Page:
New capital will drive M&A and innovation
The influx of convergence capital, which will top $100 billion over the next five years according to Bryon Ehrhart, CEO of Aon Benfield Americas, will drive M&A and a push to source new risks for a growing pool of traditional and alternative capital.
That was one of the key points to emerge from PwC and Standard & Poor's panel discussion on reinsurance developments at their eighth annual Bermuda Re/insurance Conference. Kevin Kelley, CEO of Ironshore said that the days of ROE's above 15 percent are long gone, with expectations for publicly listed companies sitting around 10 percent for 2014-2015, he said. This will in turn lead to “meaningful consolidation”, said Ehrhart as investors look to re/insurers to pep up their ROEs through acquisition and/or innovation.
Kean Driscoll, CEO of Validus Re said that such pressure will inevitably lead to a pursuit of scale, as larger players are able to offer larger line sizes and have the potential to be more innovative in their product offering. Ehrhart added that for traditional players to be credible, their balance sheet nowadays needs to be north of $2 billion. He said that in the case of collateralised players it was much easier to be a smaller entity, but that with the leveraged and rated model $2 billion is the inflection point.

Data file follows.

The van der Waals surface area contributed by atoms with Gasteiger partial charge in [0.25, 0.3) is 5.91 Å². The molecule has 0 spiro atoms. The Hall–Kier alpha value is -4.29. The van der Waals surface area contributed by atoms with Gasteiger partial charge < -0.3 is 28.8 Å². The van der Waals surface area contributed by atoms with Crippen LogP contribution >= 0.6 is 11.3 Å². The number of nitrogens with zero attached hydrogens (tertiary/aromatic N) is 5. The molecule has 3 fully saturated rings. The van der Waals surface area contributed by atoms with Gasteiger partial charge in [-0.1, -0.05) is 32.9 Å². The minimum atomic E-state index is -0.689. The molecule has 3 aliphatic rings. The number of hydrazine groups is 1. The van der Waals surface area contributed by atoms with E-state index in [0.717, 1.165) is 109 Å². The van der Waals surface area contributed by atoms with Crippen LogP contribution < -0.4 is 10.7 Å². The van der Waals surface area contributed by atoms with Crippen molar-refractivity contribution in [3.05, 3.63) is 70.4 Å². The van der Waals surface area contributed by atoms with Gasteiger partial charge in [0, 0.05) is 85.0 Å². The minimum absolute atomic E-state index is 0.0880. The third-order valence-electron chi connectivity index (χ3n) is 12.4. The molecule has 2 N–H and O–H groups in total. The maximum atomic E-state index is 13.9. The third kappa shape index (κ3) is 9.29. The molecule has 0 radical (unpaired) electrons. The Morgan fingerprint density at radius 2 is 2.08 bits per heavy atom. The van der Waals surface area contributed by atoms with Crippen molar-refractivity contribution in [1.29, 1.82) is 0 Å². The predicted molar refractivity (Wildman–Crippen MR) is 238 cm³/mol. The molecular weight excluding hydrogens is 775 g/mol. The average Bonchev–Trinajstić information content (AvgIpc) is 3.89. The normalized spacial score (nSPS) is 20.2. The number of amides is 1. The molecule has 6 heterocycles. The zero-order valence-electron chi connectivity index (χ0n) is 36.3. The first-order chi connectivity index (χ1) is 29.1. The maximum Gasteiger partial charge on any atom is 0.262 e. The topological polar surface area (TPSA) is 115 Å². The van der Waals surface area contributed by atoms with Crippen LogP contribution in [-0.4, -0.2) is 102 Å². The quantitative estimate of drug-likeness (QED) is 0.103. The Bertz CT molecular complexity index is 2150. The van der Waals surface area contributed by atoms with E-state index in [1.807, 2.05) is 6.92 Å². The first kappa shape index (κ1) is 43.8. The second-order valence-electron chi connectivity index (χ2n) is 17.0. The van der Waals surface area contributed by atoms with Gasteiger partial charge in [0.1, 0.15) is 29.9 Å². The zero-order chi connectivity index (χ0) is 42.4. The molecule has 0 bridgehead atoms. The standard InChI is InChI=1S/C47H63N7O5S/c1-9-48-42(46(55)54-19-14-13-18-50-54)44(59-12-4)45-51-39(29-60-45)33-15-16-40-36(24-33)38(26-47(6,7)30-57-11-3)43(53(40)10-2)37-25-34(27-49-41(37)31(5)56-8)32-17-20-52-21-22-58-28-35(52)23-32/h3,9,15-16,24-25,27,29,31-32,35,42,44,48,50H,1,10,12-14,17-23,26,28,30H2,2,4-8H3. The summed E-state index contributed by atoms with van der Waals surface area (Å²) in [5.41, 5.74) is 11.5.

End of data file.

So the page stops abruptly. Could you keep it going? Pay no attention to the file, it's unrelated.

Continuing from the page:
Kelley was rather more circumspect in his assessment of necessary size however, arguing that “it is all about execution”. He contended that size is not an issue, as long as the company is highly focused. He also cautioned that consolidation—when it does occur—needs to be good for both sides. A one-sided deal is not a recipe for success, he said.
Kelley added that the industry must take the opportunity created by the rise of convergence capital to pursue innovation and take on more publicly-held risk. Citing conventional terrorism as a case in point, he said that the industry could and should do more to wrestle such risks from governments. Kelley explained that the industry “could extend meaningful capacity” that could sit alongside government backstops for CBNR and cyber terrorism risks.